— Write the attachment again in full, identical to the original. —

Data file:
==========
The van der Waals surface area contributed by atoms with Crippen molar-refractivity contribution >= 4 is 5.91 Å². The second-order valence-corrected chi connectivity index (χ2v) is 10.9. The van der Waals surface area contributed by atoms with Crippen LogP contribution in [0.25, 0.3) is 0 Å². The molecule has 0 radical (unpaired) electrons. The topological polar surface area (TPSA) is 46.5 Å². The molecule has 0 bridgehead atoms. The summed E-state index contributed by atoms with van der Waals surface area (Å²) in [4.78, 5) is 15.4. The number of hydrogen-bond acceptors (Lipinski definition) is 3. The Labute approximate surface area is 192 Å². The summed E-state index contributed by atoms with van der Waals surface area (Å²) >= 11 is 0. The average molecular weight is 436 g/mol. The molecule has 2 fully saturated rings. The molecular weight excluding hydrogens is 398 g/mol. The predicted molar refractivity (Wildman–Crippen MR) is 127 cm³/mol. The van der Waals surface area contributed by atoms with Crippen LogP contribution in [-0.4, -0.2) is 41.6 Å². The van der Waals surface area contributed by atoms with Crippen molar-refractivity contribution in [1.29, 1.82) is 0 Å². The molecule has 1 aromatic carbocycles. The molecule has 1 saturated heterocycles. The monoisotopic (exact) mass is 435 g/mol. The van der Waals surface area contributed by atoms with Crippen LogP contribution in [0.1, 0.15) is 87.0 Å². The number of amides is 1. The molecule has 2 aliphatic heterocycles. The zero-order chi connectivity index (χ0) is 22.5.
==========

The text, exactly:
The van der Waals surface area contributed by atoms with Crippen molar-refractivity contribution >= 4 is 5.91 Å². The second-order valence-corrected chi connectivity index (χ2v) is 10.9. The van der Waals surface area contributed by atoms with Crippen LogP contribution in [0.25, 0.3) is 0 Å². The molecule has 0 radical (unpaired) electrons. The topological polar surface area (TPSA) is 46.5 Å². The molecule has 0 bridgehead atoms. The summed E-state index contributed by atoms with van der Waals surface area (Å²) in [4.78, 5) is 15.4. The number of hydrogen-bond acceptors (Lipinski definition) is 3. The Labute approximate surface area is 192 Å². The summed E-state index contributed by atoms with van der Waals surface area (Å²) >= 11 is 0. The average molecular weight is 436 g/mol. The molecule has 2 fully saturated rings. The molecular weight excluding hydrogens is 398 g/mol. The predicted molar refractivity (Wildman–Crippen MR) is 127 cm³/mol. The van der Waals surface area contributed by atoms with Crippen LogP contribution in [-0.4, -0.2) is 41.6 Å². The van der Waals surface area contributed by atoms with Crippen molar-refractivity contribution in [1.29, 1.82) is 0 Å². The molecule has 1 aromatic carbocycles. The molecule has 1 saturated heterocycles. The monoisotopic (exact) mass is 435 g/mol. The van der Waals surface area contributed by atoms with Crippen LogP contribution in [0.1, 0.15) is 87.0 Å². The number of amides is 1. The molecule has 2 aliphatic heterocycles. The zero-order chi connectivity index (χ0) is 22.5.